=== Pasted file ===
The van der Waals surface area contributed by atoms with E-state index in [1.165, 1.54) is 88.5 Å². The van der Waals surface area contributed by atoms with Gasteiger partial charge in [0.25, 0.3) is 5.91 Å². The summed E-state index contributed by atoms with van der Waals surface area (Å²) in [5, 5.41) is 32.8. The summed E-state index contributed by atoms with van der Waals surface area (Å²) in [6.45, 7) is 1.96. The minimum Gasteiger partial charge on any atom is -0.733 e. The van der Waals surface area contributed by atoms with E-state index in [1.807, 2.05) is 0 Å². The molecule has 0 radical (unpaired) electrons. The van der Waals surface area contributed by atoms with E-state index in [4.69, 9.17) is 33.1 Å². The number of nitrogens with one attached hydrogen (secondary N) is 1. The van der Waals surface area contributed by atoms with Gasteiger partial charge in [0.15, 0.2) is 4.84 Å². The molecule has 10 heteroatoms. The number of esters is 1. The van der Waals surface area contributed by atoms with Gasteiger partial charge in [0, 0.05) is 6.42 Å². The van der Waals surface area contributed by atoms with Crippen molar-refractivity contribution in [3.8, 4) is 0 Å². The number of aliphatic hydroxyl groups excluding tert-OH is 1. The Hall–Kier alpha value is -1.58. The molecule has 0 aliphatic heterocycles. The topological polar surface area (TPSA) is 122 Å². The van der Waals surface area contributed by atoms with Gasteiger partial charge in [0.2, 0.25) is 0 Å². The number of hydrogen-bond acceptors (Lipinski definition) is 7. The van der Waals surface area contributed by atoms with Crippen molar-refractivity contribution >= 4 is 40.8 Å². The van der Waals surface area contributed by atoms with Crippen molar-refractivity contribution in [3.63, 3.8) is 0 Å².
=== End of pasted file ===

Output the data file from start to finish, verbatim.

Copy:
The van der Waals surface area contributed by atoms with E-state index in [1.165, 1.54) is 88.5 Å². The van der Waals surface area contributed by atoms with Gasteiger partial charge in [0.25, 0.3) is 5.91 Å². The summed E-state index contributed by atoms with van der Waals surface area (Å²) in [5, 5.41) is 32.8. The summed E-state index contributed by atoms with van der Waals surface area (Å²) in [6.45, 7) is 1.96. The minimum Gasteiger partial charge on any atom is -0.733 e. The van der Waals surface area contributed by atoms with E-state index in [1.807, 2.05) is 0 Å². The molecule has 0 radical (unpaired) electrons. The van der Waals surface area contributed by atoms with E-state index in [4.69, 9.17) is 33.1 Å². The number of nitrogens with one attached hydrogen (secondary N) is 1. The van der Waals surface area contributed by atoms with Gasteiger partial charge in [0.15, 0.2) is 4.84 Å². The molecule has 10 heteroatoms. The number of esters is 1. The van der Waals surface area contributed by atoms with Gasteiger partial charge in [0, 0.05) is 6.42 Å². The van der Waals surface area contributed by atoms with Crippen molar-refractivity contribution in [3.8, 4) is 0 Å². The number of aliphatic hydroxyl groups excluding tert-OH is 1. The Hall–Kier alpha value is -1.58. The molecule has 0 aliphatic heterocycles. The topological polar surface area (TPSA) is 122 Å². The van der Waals surface area contributed by atoms with Gasteiger partial charge in [0.2, 0.25) is 0 Å². The number of hydrogen-bond acceptors (Lipinski definition) is 7. The van der Waals surface area contributed by atoms with Crippen molar-refractivity contribution >= 4 is 40.8 Å². The van der Waals surface area contributed by atoms with Crippen molar-refractivity contribution in [3.63, 3.8) is 0 Å².